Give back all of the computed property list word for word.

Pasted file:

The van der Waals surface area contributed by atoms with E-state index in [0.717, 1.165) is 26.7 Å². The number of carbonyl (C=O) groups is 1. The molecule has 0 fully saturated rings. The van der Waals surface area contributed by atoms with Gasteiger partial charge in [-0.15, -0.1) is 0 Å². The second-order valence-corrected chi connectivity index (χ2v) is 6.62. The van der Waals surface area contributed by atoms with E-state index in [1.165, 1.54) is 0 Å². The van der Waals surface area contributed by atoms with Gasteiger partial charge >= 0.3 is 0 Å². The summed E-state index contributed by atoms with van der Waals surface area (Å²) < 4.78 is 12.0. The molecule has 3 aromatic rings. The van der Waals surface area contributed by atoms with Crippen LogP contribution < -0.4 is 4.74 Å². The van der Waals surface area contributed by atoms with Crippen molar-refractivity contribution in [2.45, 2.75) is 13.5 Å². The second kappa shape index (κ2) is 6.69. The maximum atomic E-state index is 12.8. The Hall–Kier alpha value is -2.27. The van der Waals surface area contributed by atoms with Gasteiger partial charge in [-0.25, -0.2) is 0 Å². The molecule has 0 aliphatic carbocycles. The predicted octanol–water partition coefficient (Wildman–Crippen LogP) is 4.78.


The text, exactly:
The van der Waals surface area contributed by atoms with E-state index in [0.717, 1.165) is 26.7 Å². The number of carbonyl (C=O) groups is 1. The molecule has 0 fully saturated rings. The van der Waals surface area contributed by atoms with Gasteiger partial charge in [-0.15, -0.1) is 0 Å². The second-order valence-corrected chi connectivity index (χ2v) is 6.62. The van der Waals surface area contributed by atoms with E-state index in [1.165, 1.54) is 0 Å². The van der Waals surface area contributed by atoms with Gasteiger partial charge >= 0.3 is 0 Å². The summed E-state index contributed by atoms with van der Waals surface area (Å²) < 4.78 is 12.0. The molecule has 3 aromatic rings. The van der Waals surface area contributed by atoms with Crippen LogP contribution < -0.4 is 4.74 Å². The van der Waals surface area contributed by atoms with Crippen molar-refractivity contribution in [2.45, 2.75) is 13.5 Å². The second kappa shape index (κ2) is 6.69. The maximum atomic E-state index is 12.8. The Hall–Kier alpha value is -2.27. The van der Waals surface area contributed by atoms with Gasteiger partial charge in [-0.25, -0.2) is 0 Å². The molecule has 0 aliphatic carbocycles. The predicted octanol–water partition coefficient (Wildman–Crippen LogP) is 4.78.